Key Debt Ratios

2010

2020 (30% expansion & 25c/L

2020 (30% expansion & 20c/L

2020 (50% expansion & 25c/L)

2020 (50% expansion & 20c/L)

FFI before Interest / Farm Interest

10.9

10.2

6.3

7.0

4.1

Milk Sales / Farm Interest

15.5

19.6

15.7

14.4

11.5

Farm Debt / FFI before Interest

1.7

1.8

2.9

2.6

4.4

Farm Debt / Milk Sales

1.2

0.9

1.2

1.3

1.6

Liquid Assets / Farm Debt

1.7

2.3

2.3

1.6

1.6

Total Assets / Farm Debt

9.5

12.2

12.2

7.3

7.3

 

Table 13: Key debt ratios – with lower milk price outlook

 

 

Some of the key debt ratios would be less favourable, as shown in Table 13. However, the Interest Cover Ratios would still be strong with:

 

  • FFI (pre-Interest) / Interest in 2020          from   10.2  to 4.1
  • Milk Sales / Interest in 2020                        from 19.6 to 11.5

 

Debt / Cash Flow multiples would also remain strong with:

 

  • Farm Debt / FFI (pre-Interest) in 2020    from 1.8 to 4.4
  • Farm Debt / Milk Sales in 2020                   from 0.9 to 1.6

 

The Asset Cover Ratios would remain largely unchanged.

 

For many Irish dairy farmers, capital is a critically important farm input, and its availability, terms and price will influence the pace of change in the industry generally and particularly the expansion of production after 2015.

 

This analysis deals with the Irish dairy production sector as a single entity and it calculates overall averages for the sector. Even at this level, the central conclusion is clear – in this sustainable and resilient industry with a highly committed ownership and workforce, the level of indebtedness is low.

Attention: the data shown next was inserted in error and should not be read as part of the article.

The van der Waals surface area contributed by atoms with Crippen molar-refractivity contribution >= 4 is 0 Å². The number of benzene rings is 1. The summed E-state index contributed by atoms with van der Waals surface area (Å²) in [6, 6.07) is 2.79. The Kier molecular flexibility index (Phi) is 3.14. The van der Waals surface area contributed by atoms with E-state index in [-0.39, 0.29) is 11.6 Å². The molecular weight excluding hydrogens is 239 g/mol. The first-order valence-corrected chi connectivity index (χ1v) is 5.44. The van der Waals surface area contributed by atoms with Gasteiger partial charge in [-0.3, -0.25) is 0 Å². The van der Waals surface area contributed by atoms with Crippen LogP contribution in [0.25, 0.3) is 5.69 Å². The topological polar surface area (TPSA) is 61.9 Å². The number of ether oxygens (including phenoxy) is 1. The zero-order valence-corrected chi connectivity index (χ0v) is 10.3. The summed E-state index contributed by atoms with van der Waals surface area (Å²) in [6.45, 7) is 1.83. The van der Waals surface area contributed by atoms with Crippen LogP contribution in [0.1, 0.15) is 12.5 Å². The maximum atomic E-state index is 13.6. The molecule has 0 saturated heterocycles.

Overall Sector Exposure

 

In considering its exposure to the sector, a lender may take the view that lending to dairy farmers, dairy processing and dairy marketing all come within a specific category of lending. All three areas require more capital as volumes increase, and all three areas enjoy the same security that comes from an efficient, resilient and sustainable industry, producing a basic food product that faces increasing demand.

 

Therefore, for information purposes, the Irish Dairy Board’s (2010) estimate of the financial implications for the supply chain beyond the farm gate of meeting the 50% expansion in milk output envisaged in Food Harvest 2020 is shown below:

 

  • Projected capital expenditure  of €400 million for additional processing capacity
  • Additional working capital requirement of €250 – €300 million for finance and storage
  • Projected investment of €200 million in route-to-market infrastructure and marketing


(7)  Farm-Level Averages

 

Table 14 provides a financial overview of the average Irish dairy farmer, under milk price scenarios of 20c/L, 25c/L and 30 c/L in 2020 and using the scenarios for milk output and farmer numbers outlined in the previous sections.

 

It shows average Milk Output per farmer rising from 278,000 litres in 2010 up to 555,556 litres in 2020 and average FFI per farmer changing from €51,000 in 2010 to a range between €30,000 and €86,000 in 2020. Average Farm Debt per farmer would rise from €94,000 in 2010 and to range between €115,000 and €175,000 in 2020. Average Liquid Assets per farmer would rise from €163,000 in 2010 to between €260,000 and €276,000 in 2020. FFI per litre of milk and per livestock unit are also calculated.

 

 

Average per Farmer

2010

(29c/L)

2020 (30% expansion & 20c/L)

2020 (50% expansion & 20 c/L)

2020 (30% expansion & 25c/L)

2020 (50% expansion & 25c/L)

2020 (30% expansion & 30c/L)

2020 (50% expansion & 30c/L)

Number of Dairy Farmers

18,000

13,000

13,500

13,000

13,500

13,000

13,500

Average Herd Size

61

96

107

96

107

96

107

Milk Output (litres)

277,778